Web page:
This beautiful Silver Washed Fritillary (Argynnis paphia) butterfly landed on a vase of flowers in my garden. It lingered on the richly scented white buddleia and keeps coming back for more.
It is quite faded and very damaged, which suggests it is quite old. It’s the first one I’ve seen in my garden for sometime and more is more closely associated with woodlands. Fortunately I have a wood nearby.
It’s pointed wings sets it apart from other fritillary butterflies and its silvery streaks on the undersides of its wings.
What I love about finding something new in the garden is doing the research to learn more about it. That’s so very important for butterflies because they have very very specific needs for their larval stage. The silver washed fritillary needs the common dog violet (Viola riviniana) for its caterpillars but the plants need to be growing in shade or semi shade to be chosen as the host plants for this species eggs and babies.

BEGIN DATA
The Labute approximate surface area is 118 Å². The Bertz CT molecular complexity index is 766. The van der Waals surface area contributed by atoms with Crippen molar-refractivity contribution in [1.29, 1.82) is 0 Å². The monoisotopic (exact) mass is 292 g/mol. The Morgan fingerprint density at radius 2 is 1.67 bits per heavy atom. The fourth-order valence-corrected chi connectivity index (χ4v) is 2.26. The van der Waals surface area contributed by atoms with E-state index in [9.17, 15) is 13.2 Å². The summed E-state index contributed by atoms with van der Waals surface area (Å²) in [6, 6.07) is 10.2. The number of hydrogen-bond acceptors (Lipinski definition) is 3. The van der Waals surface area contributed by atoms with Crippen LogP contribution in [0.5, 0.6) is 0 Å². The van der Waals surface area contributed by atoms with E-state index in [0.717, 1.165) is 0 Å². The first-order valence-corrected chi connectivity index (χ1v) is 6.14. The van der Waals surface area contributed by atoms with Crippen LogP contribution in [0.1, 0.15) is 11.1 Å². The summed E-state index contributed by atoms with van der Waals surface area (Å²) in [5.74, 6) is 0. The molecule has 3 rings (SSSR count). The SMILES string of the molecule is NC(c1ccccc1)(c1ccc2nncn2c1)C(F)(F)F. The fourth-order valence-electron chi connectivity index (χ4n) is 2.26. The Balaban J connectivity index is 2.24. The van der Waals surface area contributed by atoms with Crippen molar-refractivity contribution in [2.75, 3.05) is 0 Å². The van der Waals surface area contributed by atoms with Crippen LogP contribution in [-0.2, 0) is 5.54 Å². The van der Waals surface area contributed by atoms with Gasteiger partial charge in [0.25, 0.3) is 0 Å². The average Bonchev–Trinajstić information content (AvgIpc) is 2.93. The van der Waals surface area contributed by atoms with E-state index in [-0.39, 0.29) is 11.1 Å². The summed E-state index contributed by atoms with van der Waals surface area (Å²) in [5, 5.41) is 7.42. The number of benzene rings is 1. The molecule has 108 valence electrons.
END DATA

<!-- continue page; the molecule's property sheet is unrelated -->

Eggs are laid in late summer, so July and August usually on the edge of broadleaved woodland or sheltered places next to a suitable wood. I know we have the dog violets growing along a fresh water stream in semi shade where I live, so I am guessing this tired adult has already mated and ensured some eggs are now sheltering from the summer heat. How exciting.